Discussion of "Displaced in the New South" video on Atlanta immigrants One online discussion thread invited students to share their reactions to a video documentary, Displaced in the New South, which depicts the experiences of recent immigrants to northwest Georgia, primarily from Asia and Latin America.
posted by Heather McDevitt on Wed, Aug. 23, 2000, 14:53 Subject: video images I would agree that GA is becoming advanced in many ways, culturally speaking. However, it seems as if many people learn about, talk about, etc. the diversity of us all, accepting others and living among others that are different then us, yet many people are unwilling to give up that deep down mistrust and misunderstanding of people who are different than themselves. It is great to be sympathetic to a cause, but unless people are willing to commit to change than not much will be accomplished.
posted by Clinton Stringer on Wed, Aug. 23, 2000, 14:53 Subject: the video discussion I was pretty ticked off at the obvious slant of the video. I am sure that problems do exist. I am certain that there are small-minded people who cannot accept "foreigners" in their neighborhoods, even though their own ancestry is probably traced back to a foreign country. The lack of fairness and balance made the people who are native to the south seem like ignorant, uneducated rubes. I resent that stereotype.
posted by Stacie Janecki on Wed, Aug. 23, 2000, 14:55 Subject: the video discussion I liked the striking difference between color and black and white. The one that still stands out in my mind is the woman who had the drawing of the International Village. She was outside under blue sky and green trees. She had a colorful outfit on and the drawing was in bright red. When the camera panned to the spokesperson for the immigrants, she was grainy in black and white against a black and white concrete wall. She looked like she was getting her mug shot taken.
posted by Deborah Kerr on Wed, Aug. 23, 2000, 14:55 Subject: Charming. . . Sarah [Breede, a student in the class], You comments are interesting and I am intrigued as well as to whether younger people would have the same type of views as the ones we saw. Unfortunately, I feel that some younger people are still influenced by the negative stereotypes that comes from those close to them. I think they can be changed however by other outside influences such as teachers and other adults that do not hold these negative views of other cultures. At least, I hope so anyway.
posted by Rosalyn-Sue Smith on Wed, Aug. 23, 2000, 14:57 Subject: Religion and Immigration I thought it was interesting the fact you [another classmate] pointed out: "Most people don't realize how similar religions are and the basic human values all religions have incorporated in their teachings." The number of wars that have been fought over this subject still amazes me. We have a perfect example today: The Balkans, and primarily Kosovo. I to, Heather, wish that people would realize how similar we are. My boyfriend has been gone for so long to the Balkans with the military that the days seem to run together sometimes. Keeping religion alive in the lives of these immigrants is pertinent, partly because I feel it provides them with a sense of belonging...a link to their culture? traditions? rituals? Coming into a new world, they need to be able to hang on to something that is familiar to them. Religious establishments provide a place for many immigrants to do just that...congregate...share hardships...extend their help to one another...and make the transition a bit easier.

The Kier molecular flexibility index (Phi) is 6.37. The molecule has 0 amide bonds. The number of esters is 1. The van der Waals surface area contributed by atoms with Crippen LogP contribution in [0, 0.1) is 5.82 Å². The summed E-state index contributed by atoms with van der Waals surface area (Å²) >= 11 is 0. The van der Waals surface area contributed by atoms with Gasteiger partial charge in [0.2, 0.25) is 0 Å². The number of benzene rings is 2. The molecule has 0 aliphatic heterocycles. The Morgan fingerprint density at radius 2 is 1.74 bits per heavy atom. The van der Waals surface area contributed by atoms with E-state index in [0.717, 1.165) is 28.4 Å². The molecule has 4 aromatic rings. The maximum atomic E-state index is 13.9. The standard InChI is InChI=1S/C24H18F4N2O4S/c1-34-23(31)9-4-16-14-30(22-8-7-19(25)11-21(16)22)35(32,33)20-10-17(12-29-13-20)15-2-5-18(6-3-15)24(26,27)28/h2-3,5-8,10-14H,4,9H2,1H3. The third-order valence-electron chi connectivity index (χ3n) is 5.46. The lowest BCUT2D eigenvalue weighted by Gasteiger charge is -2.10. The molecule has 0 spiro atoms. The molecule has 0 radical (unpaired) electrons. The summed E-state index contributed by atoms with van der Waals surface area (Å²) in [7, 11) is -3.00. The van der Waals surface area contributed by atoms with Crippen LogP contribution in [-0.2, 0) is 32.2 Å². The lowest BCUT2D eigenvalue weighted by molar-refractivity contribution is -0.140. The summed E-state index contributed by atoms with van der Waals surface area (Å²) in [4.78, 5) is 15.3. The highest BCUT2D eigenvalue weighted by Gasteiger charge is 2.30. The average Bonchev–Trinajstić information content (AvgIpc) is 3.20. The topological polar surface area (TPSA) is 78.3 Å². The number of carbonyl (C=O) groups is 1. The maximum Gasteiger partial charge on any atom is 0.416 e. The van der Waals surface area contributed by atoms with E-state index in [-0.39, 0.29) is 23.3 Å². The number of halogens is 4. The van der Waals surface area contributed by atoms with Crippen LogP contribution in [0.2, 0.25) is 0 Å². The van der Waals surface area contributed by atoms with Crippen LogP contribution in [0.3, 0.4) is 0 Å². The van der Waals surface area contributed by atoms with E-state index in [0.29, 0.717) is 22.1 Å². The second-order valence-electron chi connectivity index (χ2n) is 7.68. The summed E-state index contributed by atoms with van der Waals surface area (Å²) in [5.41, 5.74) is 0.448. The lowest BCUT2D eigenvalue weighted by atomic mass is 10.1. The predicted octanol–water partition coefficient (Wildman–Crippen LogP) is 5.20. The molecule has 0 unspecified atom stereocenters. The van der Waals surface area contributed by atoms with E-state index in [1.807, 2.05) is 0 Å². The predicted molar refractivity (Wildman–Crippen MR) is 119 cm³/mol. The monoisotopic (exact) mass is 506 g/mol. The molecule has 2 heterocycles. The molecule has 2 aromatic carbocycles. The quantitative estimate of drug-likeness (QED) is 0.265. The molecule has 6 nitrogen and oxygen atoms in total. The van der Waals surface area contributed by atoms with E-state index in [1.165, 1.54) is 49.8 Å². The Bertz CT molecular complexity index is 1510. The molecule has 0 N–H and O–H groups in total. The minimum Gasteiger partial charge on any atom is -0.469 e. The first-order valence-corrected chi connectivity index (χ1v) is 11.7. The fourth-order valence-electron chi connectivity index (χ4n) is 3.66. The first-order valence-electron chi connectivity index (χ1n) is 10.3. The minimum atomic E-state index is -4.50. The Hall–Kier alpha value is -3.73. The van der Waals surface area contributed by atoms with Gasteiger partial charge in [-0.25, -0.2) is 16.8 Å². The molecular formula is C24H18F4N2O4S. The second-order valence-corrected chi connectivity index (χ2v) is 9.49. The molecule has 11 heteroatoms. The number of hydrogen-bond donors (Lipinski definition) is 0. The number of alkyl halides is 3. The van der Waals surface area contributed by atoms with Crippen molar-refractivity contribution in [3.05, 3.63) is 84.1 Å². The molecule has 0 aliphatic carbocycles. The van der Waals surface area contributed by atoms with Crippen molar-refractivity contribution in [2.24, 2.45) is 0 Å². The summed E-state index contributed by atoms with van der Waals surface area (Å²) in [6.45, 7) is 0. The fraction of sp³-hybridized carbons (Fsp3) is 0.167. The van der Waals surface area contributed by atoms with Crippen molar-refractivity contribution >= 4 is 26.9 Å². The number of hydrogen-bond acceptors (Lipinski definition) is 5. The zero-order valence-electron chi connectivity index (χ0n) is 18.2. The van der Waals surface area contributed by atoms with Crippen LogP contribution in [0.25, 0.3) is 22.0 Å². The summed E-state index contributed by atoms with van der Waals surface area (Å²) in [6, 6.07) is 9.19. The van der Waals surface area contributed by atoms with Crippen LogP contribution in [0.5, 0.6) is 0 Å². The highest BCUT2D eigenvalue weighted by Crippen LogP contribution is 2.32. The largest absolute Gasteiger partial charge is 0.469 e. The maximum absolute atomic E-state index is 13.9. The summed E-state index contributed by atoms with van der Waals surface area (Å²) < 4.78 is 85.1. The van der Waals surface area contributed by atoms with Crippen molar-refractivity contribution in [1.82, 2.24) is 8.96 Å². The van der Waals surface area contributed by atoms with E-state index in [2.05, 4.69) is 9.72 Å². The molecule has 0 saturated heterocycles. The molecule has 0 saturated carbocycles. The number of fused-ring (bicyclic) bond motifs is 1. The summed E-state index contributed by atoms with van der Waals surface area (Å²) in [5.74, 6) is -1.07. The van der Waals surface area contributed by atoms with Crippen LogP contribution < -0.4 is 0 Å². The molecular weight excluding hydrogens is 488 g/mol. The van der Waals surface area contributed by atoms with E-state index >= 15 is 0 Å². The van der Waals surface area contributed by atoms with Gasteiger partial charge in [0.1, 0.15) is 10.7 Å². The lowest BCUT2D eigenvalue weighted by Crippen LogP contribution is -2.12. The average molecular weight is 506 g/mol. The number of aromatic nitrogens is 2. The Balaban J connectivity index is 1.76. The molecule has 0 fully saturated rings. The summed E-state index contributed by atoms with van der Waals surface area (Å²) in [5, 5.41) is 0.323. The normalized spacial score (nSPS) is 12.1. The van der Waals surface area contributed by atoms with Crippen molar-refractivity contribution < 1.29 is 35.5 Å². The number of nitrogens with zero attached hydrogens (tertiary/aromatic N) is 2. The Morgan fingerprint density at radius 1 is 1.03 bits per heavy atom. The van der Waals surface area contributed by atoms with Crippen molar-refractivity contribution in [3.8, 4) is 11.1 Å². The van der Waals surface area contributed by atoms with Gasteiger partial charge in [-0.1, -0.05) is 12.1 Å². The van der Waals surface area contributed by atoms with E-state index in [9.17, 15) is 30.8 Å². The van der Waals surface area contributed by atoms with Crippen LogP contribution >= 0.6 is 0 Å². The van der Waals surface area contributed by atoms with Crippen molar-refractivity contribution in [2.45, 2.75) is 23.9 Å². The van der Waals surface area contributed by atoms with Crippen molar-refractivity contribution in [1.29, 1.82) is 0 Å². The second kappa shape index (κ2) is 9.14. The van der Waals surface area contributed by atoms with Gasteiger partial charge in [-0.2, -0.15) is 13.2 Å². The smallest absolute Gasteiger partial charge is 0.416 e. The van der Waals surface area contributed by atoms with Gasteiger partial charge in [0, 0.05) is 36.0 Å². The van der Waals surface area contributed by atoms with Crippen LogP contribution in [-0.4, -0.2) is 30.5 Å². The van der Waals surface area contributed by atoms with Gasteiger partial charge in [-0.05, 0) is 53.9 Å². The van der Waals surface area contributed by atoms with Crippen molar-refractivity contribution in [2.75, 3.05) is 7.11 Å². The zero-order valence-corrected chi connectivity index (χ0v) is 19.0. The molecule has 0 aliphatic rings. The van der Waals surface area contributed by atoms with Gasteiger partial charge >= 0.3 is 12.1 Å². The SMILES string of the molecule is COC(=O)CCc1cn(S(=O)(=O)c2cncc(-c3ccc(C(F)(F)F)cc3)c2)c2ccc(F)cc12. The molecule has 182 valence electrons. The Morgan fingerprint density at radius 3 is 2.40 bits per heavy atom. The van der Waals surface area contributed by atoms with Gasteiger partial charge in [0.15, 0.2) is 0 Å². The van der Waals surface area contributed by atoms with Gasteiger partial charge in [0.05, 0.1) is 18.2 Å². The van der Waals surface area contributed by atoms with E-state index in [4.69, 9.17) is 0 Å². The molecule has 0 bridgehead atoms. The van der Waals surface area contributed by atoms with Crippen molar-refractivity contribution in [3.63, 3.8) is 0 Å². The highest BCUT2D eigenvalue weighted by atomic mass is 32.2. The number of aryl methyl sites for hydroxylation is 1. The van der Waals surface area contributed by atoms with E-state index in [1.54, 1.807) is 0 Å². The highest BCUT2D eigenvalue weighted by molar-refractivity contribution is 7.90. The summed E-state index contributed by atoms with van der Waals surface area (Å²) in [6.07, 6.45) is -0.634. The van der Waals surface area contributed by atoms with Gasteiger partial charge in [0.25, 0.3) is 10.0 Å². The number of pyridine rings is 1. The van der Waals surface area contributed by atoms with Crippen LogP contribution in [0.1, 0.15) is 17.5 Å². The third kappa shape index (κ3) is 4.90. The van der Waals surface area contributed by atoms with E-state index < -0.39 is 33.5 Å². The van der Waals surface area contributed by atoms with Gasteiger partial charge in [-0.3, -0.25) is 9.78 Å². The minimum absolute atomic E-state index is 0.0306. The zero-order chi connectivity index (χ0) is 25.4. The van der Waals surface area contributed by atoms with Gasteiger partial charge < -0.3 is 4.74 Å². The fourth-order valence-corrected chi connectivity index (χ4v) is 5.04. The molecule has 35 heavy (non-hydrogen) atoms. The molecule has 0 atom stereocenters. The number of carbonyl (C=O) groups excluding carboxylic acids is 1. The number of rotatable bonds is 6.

posted by Lindsay Miller on Wed, Aug. 23, 2000, 14:59 Subject: Charming. . . upon watching the video and thinking about it later, i also wondered why we only saw white people over thirty. maybe there were white people over thirty that were interviewed and said positive things about the issue and did not come across to be prejudiced. and maybe their comments were left on the cutting room floor because their comments did not fit into the theme of "Displaced in GA."
posted by Instructor on Wed, Aug. 23, 2000, 14:59 Subject: the video discussion A very important issue to raise! As we said (tho too briefly) in class, this was definitely a "POV" documentary--that is, one that took a decided point of view or stand rather than trying to be objective. While there are some scenes we didn't have time to look at that make the white southerner look a lot better, the overall tone and stance of the film is as you describe. What would be some ways that the film-makers could have made the story more balanced? What content could have been added? What techniques could have been adjusted? how?
posted by Jessica Delk on Wed, Aug. 23, 2000, 15:03 Subject: the video discussion It was interesting that there was no narrator for this documentary. I believe the use of pictures, short interviews, and clips of film footage had a more powerful impact on the way the documentary affected the viewer. I am glad the stories of some of the immigrant families had a chance to be told.
a project funded in part by the National Endowment for the Humanities